Apart from staples such as fruit and veg, we sometimes also get magnificent luxury goods, like smoked salmon or beautiful cheeses. Two weeks ago we were given 30,000 chocolate bars because some were heat-affected and had gone a bit pale. This made little difference to the appreciative people we gave them to. Not that you could call chocolate bars healthy, but everybody deserves a treat.

We cook with what we’ve got in the kitchen on any given day. While we’ve got regular boxes of food coming in, our duty chef and the band of volunteers who help him have to be on the ball, and very creative with some of the unexpected ingredients that we’re donated. Not long ago a catering company whose freezer was on the blink gave us 450kg of prawns. We collected them quickly, shelled them and made delicious quiches out of them.

But we don’t produce everything in our kitchen. Sometimes catering companies give us their surplus pre-packed sandwiches and rolls, as well as any freshly squeezed juices they have spare. There was a bar mitzvah over the weekend and the company catering for it dropped off 250kg of leftover lamb chops, wild barramundi and stir-fried chicken.

Lately we have seen an unprecedented rise in the demand for food. There’s the ongoing issue of homelessness (there are 20,000 homeless people in Victoria), but hunger isn’t something only faced by them or by people struggling with drug and alcohol addiction. The recent increase in interest rates and the price of petrol and food means there’s a lot of pressure on working households to make ends meet, and some people are struggling to put food on the table.

FareShare is about giving tangible emergency help to members of the community who are going through a tough time, and we get some fantastic support for the work we do. Our operational costs, such as wages, electricity and petrol are funded exclusively from philanthropic and corporate organisations, as well as private individuals.

We started seven years ago as One Umbrella. It began when Jewish Aid Australia, which rescued food and distributed it to agencies, joined forces with six people (one of whom was a chef) who used to meet every Saturday morning to make meals for disadvantaged people. Up until this year we worked from a kitchen which we shared with other organisations. This limited our capacity to respond to the high demand for food, the ever-growing offers of surplus goods and an expanding waiting list of volunteers.

But a recent extraordinarily generous donation has meant that we’ve been able to buy our own building, which will give us enormous scope to grow and provide more meals to people in need. Before we moved into our new premises in May, we made 700 meals a day. Now we can make 1500 an hour and plan to produce up to a million meals a year.

We support 55 agencies all over Melbourne and some regional areas with emergency food. They include soup vans, homeless shelters, school breakfast programmes and crisis centres. We’ve got a Cryovac machine that vacuum-seals food, which then just needs heating up. But we’re really inspired by old-time miners’ use of pastry to wrap up their dinners, which we now know as pasties, and would love to use it more often if we could get donors to supply it.

Pastries, pies, sausage rolls – all have distinct advantages for us. They are nutritious (we use lean meat and high fibre) and very portable. Our agencies find them easy to serve as they don’t have to worry about having adequate infrastructure, such as a kitchen and cutlery, or the washing up.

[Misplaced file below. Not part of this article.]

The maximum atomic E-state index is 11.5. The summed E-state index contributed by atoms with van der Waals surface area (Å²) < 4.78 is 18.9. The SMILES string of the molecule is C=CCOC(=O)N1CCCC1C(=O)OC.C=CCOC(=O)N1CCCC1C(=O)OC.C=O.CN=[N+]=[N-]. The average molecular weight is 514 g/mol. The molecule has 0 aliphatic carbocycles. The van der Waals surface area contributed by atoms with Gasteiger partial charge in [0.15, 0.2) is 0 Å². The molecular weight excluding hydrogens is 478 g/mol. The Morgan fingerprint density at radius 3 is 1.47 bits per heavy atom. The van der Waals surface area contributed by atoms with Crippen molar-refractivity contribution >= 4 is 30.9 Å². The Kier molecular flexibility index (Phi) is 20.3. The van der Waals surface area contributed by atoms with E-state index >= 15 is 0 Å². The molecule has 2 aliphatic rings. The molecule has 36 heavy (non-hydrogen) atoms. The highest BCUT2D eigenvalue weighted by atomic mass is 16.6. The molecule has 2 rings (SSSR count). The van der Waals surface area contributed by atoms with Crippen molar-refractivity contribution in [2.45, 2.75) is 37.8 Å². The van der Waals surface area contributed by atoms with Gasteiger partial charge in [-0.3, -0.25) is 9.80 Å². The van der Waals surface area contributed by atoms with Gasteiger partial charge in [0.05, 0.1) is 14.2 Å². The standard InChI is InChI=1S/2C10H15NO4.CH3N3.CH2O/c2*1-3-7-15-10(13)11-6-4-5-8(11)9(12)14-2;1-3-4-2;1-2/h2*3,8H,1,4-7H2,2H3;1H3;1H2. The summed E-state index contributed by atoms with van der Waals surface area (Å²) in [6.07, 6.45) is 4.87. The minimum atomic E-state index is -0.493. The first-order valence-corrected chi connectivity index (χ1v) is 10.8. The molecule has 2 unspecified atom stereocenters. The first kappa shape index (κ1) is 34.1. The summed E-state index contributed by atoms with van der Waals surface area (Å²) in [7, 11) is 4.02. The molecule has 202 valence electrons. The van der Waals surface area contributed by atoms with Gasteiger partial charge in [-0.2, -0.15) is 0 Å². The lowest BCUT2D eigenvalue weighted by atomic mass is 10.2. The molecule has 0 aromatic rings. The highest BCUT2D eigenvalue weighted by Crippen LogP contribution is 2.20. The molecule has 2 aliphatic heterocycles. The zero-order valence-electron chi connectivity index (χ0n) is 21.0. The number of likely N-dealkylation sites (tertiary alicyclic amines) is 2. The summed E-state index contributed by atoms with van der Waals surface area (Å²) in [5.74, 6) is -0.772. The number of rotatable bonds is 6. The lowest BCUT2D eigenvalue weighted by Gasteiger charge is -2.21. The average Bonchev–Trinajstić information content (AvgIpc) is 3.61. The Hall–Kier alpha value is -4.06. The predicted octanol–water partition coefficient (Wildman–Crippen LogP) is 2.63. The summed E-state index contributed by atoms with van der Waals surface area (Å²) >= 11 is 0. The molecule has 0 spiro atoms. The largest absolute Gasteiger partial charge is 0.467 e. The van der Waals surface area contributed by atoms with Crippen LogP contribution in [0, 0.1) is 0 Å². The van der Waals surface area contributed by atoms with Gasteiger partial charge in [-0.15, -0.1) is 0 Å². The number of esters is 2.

We have four paid staff and 100 volunteers a week to assist us with baking, as well as administration and driving. Some of the volunteers come to us from the corporate sector – there’s a trend among large companies to encourage workers to take time off and volunteer in the community.

Food safety is paramount: we haven’t had a single incidence yet. Donors themselves are protected from legal action under Victoria’s Good Samaritan Act, which is legislation that FareShare was instrumental in bringing about. This gives donors immunity from common law liability for food donated in good condition and good faith. As a result, last financial year, we rescued 140 tons of stuff going to landfill. This year the figure is closer to 280 tons. So not only do we protect the environment, we’re able to use that surplus to feed Melbourne’s homeless and hungry. I think it’s a great achievement.

• Marcus Godinho was speaking to Carmela Ferraro. For more information visit the FareShare website.

Tuesday, July 1, 2008

seed time

Shortest day has been and gone and I'm getting twitchy on the seed front. I've been looking at NZ seed catalogues online this evening and have also brought my seed box in from the shed. But before I tally what I already have, I have to share this picture which I found on the Koanga site.

This might be what you were referring to Nikki?

It is called Kale Lacinato. It doesn't look as big as the Cavolo Nero (walking stick cabbage) which in pictures which I've seen looks similar in leaf characteristics. I might just have to get Red Russian Kale and Kale Lacinato.

Here, for the purposes of harnessing my overly grand buying plans, is a list of the vegetable seeds I already have packets of.
Beetroot chioggia
Broad beans exhibition long pod
Broccoli purple sprouting early
Bean borlotto fire tongue
Celery for cutting
Corn salad Verte de Cambrai
Carrot Touchon
Carrot White Belgian
Chicory Red Verona
Florence Fennel Romanesco
Kale Squire
Leek Carentan Giant
Mesclun lettuce mix
Mesclun organic salad mix
Onion White Welsh
Onion Red Brunswick
Pak choi Cash F1
Pumpkin Austrian Oil Seed
Radish gourmet blend
Beet bright lights
Beet Argentata
Tomato Sungold F1
Tomato Rainbow Blend mixture
Hmm, 25 packets of seed. I don't think we will starve even if we end up with no seed buying budget whatsoever. But I do have a few more things to add. Kale as aforementioned, plus a couple of varieties of zucchini, at least one more (primarily for eating the flesh kind) pumpkin, some peas, and some different tomatoes. Oh and more beans. I've reigned myself in on the onion experimentation front for the meantime. Some of the packets above served us well last year while others disappeared into ungerminated never never land.
Heavens knows where I'll fit them all. This doesn't include my herb list. I do covet a few flowers, but they are lower on my list and some may fall off.